FLoC on Tuesday, July 13th

09:00‑10:00 FLoC Plenary Talk: Georg Gottlob
Chair: Martin Grohe
Location: George Square Lecture Theatre
09:00 Georg Gottlob (University of Oxford)
Datalog+-: A Family of Logical Query Languages for New Applications.

I will report on a recently introduced family of Datalog-based languages, called Datalog+-, which is a new framework for tractable ontology querying, and for a variety of other applications. Datalog+-extends plain Datalog by features such as existentially quantified rule heads, and, at the same time, restricts the rule bodies so to achieve decidability and tractability. I will review a number of theoretical results and show how Datalog+- relates to both Database Dependency Theory and the Guarded Fragment of first order logic. I will show that popular tractable description logics translate into Datalog+- and illustrate how this formalism can be used in the context of web data extraction, data exchange, and other applications.

14:00‑15:00 FLoC Keynote Talk: J Strother Moore
Chair: Jean-Pierre Jouannaud
Location: George Square Lecture Theatre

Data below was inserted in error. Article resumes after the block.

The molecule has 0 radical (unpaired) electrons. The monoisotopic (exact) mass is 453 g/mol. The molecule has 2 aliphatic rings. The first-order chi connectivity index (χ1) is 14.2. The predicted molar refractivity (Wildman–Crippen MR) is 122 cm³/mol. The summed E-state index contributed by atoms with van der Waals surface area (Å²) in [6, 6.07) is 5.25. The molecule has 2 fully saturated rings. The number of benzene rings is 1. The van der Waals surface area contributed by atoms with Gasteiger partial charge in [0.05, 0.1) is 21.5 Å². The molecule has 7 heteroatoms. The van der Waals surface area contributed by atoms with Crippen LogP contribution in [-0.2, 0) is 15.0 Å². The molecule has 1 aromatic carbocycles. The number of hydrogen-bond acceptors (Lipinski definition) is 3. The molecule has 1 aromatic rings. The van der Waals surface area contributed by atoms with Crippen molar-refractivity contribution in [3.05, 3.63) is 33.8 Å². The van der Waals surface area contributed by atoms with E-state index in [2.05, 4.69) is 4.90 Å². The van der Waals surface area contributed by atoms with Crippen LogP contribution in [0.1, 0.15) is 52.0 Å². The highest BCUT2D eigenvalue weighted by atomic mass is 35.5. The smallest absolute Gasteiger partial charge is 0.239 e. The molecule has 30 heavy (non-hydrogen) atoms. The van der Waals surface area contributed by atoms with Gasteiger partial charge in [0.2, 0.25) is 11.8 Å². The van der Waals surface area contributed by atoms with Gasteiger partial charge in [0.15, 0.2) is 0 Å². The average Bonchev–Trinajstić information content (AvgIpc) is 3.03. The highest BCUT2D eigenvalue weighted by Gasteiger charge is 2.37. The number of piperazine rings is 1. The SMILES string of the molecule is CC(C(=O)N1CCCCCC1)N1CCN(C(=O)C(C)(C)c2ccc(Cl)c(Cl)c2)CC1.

14:00 J Strother Moore (University of Texas)
Theorem Proving for Verification: The Early Days.

Since Turing, computer scientists have understood that the question "does this program satisfy its specifications?" could be reduced to the question "are these formulas theorems?" But the theorem proving technology of the 50s and 60s was inadequate for the task. In 1971, here in Edinburgh, Boyer and I started building the first general-purpose theorem prover designed for a computational logic. This project continues today, with Matt Kaufmann as a partner; the current version of the theorem prover is ACL2 (A Computational Logic for Applicative Common Lisp).

In this talk I'll give a highly personal view of the four decade long "Boyer-Moore Project", including our mechanization of inductive proof, support for recursive definitions, rewriting with previously proved lemmas, integration of decision procedures, efficient representation of logical constants, fast execution, and other proof techniques. Along the way we'll see several interesting side roads: the founding of the Edinburgh school of logic programming, a structure-shared text editor that played a role in the creation of Word, and perhaps most surprisingly, the use of our "Lisp theorem prover" to formalize and prove theorems about commercial microprocessors and virtual machines via deep embeddings, including parts of processors by AMD, Centaur, IBM, Motorola, Rockwell-Collins, Sun, and others. The entire project helps shed light on the dichotomy between general-purpose theorem provers and special-purpose analysis tools.